A cigar cabinet has the capacity to store a higher volume of cigars without compromising the relative humidity or temperature–even as you add newer cigars or re-stock with high quantities. Cigar cabinets can hold anywhere between 600-4000 cigars. For the cigar collector who is just barely exceeding their humidor’s capacity, the cigar cabinet is a significant upgrade. 


While you might expect to pay hundreds of dollars to buy a good desktop humidor, a high-quality humidor cigar cabinet will potentially cost thousands. You can expect to pay between one to four thousand dollars for a cigar cabinet worth its salt. 

Because cigar cabinets are so large, they require a sufficient air distribution and humidification system that can ensure an even, consistent flow of air and moisture. And in addition to the humidification system, cigar cabinets require a lot of Spanish cedar for construction for each of the shelves. So the price has to do with both the construction and materials required to make a cigar cabinet. 

The problem is, not all cigar cabinets hold themselves to such a high quality standard.


If cost isn’t a concern, how do you know which is a better option for storing cigars in terms of quality? That depends on the overall construction of your cigar cabinet. And there are two main factors that determine how well a cabinet will work: its humidifier and its construction materials.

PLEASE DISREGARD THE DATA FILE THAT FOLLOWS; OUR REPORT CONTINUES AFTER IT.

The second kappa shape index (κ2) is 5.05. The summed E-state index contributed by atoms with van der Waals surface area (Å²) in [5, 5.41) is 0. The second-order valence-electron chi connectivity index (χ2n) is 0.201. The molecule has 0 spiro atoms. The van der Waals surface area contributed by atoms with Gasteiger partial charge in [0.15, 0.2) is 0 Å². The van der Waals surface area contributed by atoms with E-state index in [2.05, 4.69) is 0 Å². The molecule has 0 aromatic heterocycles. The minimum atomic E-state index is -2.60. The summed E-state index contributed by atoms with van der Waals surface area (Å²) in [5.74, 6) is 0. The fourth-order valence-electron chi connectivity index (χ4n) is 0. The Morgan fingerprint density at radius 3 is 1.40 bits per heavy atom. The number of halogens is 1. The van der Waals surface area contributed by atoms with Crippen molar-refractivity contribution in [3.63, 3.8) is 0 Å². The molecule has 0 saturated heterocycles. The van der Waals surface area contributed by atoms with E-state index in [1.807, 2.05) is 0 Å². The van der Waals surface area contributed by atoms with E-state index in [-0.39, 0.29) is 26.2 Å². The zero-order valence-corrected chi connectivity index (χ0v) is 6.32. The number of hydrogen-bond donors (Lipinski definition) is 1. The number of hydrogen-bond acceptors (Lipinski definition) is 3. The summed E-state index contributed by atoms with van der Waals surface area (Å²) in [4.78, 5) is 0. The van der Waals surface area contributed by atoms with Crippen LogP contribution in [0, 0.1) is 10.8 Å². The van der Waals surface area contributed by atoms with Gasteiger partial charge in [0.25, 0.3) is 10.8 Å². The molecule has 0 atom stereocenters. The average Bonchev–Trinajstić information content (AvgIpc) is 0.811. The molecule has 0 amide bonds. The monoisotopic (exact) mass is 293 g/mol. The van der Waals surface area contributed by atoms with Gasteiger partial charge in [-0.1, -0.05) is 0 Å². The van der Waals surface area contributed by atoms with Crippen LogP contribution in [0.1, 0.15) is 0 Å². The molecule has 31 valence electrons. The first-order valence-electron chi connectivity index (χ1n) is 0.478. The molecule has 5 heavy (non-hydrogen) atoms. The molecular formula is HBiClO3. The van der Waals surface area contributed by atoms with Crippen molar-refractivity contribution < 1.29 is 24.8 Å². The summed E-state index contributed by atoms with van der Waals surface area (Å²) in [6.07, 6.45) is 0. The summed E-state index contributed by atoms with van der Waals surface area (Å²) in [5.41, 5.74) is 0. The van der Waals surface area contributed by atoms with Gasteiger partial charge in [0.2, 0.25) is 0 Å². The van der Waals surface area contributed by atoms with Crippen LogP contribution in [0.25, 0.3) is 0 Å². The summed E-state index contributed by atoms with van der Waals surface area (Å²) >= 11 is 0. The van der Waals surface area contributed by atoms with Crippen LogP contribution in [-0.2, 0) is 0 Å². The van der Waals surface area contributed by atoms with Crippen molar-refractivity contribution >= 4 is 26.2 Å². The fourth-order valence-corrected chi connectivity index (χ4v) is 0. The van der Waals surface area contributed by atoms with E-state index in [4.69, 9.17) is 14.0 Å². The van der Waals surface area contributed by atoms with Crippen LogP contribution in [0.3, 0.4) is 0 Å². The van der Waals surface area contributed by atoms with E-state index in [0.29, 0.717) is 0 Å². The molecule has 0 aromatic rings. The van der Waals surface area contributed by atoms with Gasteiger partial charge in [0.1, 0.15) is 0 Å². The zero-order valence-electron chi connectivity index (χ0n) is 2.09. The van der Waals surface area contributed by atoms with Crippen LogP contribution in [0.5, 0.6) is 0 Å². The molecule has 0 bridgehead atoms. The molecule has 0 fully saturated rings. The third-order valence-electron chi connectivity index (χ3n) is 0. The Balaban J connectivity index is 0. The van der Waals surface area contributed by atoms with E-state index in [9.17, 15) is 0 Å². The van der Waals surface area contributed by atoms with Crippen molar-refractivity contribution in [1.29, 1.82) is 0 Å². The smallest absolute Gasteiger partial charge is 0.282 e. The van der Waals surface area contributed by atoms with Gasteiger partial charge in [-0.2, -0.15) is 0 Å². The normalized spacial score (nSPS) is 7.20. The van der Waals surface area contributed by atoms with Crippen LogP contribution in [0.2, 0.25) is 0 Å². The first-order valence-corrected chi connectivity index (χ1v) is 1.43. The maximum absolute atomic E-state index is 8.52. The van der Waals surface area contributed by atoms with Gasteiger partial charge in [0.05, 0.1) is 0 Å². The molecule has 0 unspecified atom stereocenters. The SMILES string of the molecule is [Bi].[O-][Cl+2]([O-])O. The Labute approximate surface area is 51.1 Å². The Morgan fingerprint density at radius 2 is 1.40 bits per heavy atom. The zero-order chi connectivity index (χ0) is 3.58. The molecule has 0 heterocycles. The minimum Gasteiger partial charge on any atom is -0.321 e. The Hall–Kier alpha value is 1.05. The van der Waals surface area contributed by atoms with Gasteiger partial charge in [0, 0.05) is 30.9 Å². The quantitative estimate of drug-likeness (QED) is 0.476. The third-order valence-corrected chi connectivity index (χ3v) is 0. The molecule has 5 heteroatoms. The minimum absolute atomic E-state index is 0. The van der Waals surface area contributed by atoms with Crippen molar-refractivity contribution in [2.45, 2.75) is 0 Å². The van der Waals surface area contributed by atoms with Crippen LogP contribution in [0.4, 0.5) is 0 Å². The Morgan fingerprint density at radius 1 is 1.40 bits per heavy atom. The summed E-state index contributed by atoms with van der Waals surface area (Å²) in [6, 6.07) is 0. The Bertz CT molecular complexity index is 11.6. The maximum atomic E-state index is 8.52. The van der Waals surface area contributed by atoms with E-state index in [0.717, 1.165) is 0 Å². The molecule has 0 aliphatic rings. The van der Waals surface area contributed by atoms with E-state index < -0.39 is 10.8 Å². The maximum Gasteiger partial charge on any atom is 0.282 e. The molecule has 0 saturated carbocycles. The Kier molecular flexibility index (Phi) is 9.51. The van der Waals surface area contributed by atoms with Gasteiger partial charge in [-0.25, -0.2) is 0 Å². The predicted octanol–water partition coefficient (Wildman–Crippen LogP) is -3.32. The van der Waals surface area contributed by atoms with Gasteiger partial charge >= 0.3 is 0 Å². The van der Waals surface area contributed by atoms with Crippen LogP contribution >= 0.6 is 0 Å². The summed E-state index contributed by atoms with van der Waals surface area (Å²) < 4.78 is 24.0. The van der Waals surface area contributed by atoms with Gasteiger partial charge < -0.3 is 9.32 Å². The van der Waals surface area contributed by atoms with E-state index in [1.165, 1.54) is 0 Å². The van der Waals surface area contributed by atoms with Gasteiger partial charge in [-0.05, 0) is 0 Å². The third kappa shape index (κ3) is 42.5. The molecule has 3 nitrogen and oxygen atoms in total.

Many lower-quality cabinets contain shelves made from medium density fiberboard (MDF), which is hybrid material created from wood residuals (sawdust) and wax or resin. This material is a far cry from the Spanish cedar that you’re used to, and MDF will actually mold once exposed to high humidity levels over time. 

Cabinets are a great alternative for size and space, but that makes their construction all the more important. 

The second significant factor to a good cigar cabinet is its humidification system. Due to their size and height, cigar cabinets require an active humidification system to effectively distribute the correct humidification levels. Some items to consider in an active humidification system: 

  • An air system to direct airflow in the humidor.
  • High humidification performance. (it must be able to restore humidification levels after opening). 
  • A fast-responding, reliable sensor/hygrometer.
  • Air circulation.

Out of these four, air circulation can be the most difficult to achieve with a cigar cabinet. The construction of cabinet must allow for airflow to distribute evenly to maintain equal humidification levels across different heights.